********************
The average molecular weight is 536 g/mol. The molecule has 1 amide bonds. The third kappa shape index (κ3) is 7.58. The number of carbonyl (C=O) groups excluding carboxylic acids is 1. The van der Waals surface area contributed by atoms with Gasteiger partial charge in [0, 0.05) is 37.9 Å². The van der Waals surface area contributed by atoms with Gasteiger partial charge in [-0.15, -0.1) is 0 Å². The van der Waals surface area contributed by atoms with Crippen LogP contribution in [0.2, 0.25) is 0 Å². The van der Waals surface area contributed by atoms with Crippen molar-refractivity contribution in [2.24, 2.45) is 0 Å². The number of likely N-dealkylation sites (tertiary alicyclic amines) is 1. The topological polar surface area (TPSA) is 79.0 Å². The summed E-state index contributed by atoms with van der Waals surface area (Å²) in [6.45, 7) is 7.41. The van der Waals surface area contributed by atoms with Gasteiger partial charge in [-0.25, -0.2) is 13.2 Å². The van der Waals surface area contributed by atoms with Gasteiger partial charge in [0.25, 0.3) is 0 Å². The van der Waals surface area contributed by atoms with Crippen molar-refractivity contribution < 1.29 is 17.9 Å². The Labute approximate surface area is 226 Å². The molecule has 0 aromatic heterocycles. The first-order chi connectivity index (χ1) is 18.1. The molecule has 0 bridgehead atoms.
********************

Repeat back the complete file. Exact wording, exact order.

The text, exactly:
The average molecular weight is 536 g/mol. The molecule has 1 amide bonds. The third kappa shape index (κ3) is 7.58. The number of carbonyl (C=O) groups excluding carboxylic acids is 1. The van der Waals surface area contributed by atoms with Gasteiger partial charge in [0, 0.05) is 37.9 Å². The van der Waals surface area contributed by atoms with Gasteiger partial charge in [-0.15, -0.1) is 0 Å². The van der Waals surface area contributed by atoms with Crippen LogP contribution in [0.2, 0.25) is 0 Å². The van der Waals surface area contributed by atoms with Crippen molar-refractivity contribution in [2.24, 2.45) is 0 Å². The number of likely N-dealkylation sites (tertiary alicyclic amines) is 1. The topological polar surface area (TPSA) is 79.0 Å². The summed E-state index contributed by atoms with van der Waals surface area (Å²) in [6.45, 7) is 7.41. The van der Waals surface area contributed by atoms with Gasteiger partial charge in [-0.25, -0.2) is 13.2 Å². The van der Waals surface area contributed by atoms with Gasteiger partial charge in [0.25, 0.3) is 0 Å². The van der Waals surface area contributed by atoms with Crippen molar-refractivity contribution < 1.29 is 17.9 Å². The Labute approximate surface area is 226 Å². The molecule has 0 aromatic heterocycles. The first-order chi connectivity index (χ1) is 18.1. The molecule has 0 bridgehead atoms.